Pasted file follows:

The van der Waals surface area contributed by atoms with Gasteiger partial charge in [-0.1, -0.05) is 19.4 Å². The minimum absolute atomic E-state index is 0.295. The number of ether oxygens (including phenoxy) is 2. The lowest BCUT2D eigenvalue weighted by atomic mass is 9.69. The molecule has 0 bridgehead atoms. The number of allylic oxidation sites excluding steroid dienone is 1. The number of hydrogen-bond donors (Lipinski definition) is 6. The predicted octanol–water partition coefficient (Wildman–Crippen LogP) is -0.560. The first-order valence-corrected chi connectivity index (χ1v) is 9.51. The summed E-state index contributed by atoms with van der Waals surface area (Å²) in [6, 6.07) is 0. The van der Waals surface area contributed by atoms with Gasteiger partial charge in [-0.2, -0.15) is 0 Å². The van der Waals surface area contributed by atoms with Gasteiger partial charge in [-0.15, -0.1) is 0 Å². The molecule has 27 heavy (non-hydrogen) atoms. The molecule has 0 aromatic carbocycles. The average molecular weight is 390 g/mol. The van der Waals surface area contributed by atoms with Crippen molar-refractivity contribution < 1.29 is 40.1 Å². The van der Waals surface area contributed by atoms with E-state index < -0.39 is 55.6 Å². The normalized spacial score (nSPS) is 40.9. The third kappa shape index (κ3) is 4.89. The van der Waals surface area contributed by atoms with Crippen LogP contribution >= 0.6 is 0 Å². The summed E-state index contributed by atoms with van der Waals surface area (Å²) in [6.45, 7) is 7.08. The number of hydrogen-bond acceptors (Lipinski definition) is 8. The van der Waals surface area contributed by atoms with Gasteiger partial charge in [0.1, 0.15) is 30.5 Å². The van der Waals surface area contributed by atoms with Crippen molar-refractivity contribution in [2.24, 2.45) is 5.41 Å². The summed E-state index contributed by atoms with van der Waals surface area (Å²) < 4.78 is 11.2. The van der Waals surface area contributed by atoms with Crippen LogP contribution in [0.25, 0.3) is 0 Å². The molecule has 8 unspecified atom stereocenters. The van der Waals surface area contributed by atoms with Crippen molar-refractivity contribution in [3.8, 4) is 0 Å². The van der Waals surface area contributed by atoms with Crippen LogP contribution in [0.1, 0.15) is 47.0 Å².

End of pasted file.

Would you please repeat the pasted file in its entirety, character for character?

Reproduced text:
The van der Waals surface area contributed by atoms with Gasteiger partial charge in [-0.1, -0.05) is 19.4 Å². The minimum absolute atomic E-state index is 0.295. The number of ether oxygens (including phenoxy) is 2. The lowest BCUT2D eigenvalue weighted by atomic mass is 9.69. The molecule has 0 bridgehead atoms. The number of allylic oxidation sites excluding steroid dienone is 1. The number of hydrogen-bond donors (Lipinski definition) is 6. The predicted octanol–water partition coefficient (Wildman–Crippen LogP) is -0.560. The first-order valence-corrected chi connectivity index (χ1v) is 9.51. The summed E-state index contributed by atoms with van der Waals surface area (Å²) in [6, 6.07) is 0. The van der Waals surface area contributed by atoms with Gasteiger partial charge in [-0.2, -0.15) is 0 Å². The van der Waals surface area contributed by atoms with Gasteiger partial charge in [-0.15, -0.1) is 0 Å². The molecule has 27 heavy (non-hydrogen) atoms. The molecule has 0 aromatic carbocycles. The average molecular weight is 390 g/mol. The van der Waals surface area contributed by atoms with Crippen molar-refractivity contribution < 1.29 is 40.1 Å². The van der Waals surface area contributed by atoms with E-state index < -0.39 is 55.6 Å². The normalized spacial score (nSPS) is 40.9. The third kappa shape index (κ3) is 4.89. The van der Waals surface area contributed by atoms with Crippen LogP contribution >= 0.6 is 0 Å². The summed E-state index contributed by atoms with van der Waals surface area (Å²) in [6.45, 7) is 7.08. The number of hydrogen-bond acceptors (Lipinski definition) is 8. The van der Waals surface area contributed by atoms with Gasteiger partial charge in [0.1, 0.15) is 30.5 Å². The van der Waals surface area contributed by atoms with Crippen molar-refractivity contribution in [2.24, 2.45) is 5.41 Å². The summed E-state index contributed by atoms with van der Waals surface area (Å²) < 4.78 is 11.2. The van der Waals surface area contributed by atoms with Crippen LogP contribution in [0.25, 0.3) is 0 Å². The molecule has 8 unspecified atom stereocenters. The van der Waals surface area contributed by atoms with Crippen molar-refractivity contribution in [3.8, 4) is 0 Å². The van der Waals surface area contributed by atoms with Crippen LogP contribution in [0.1, 0.15) is 47.0 Å².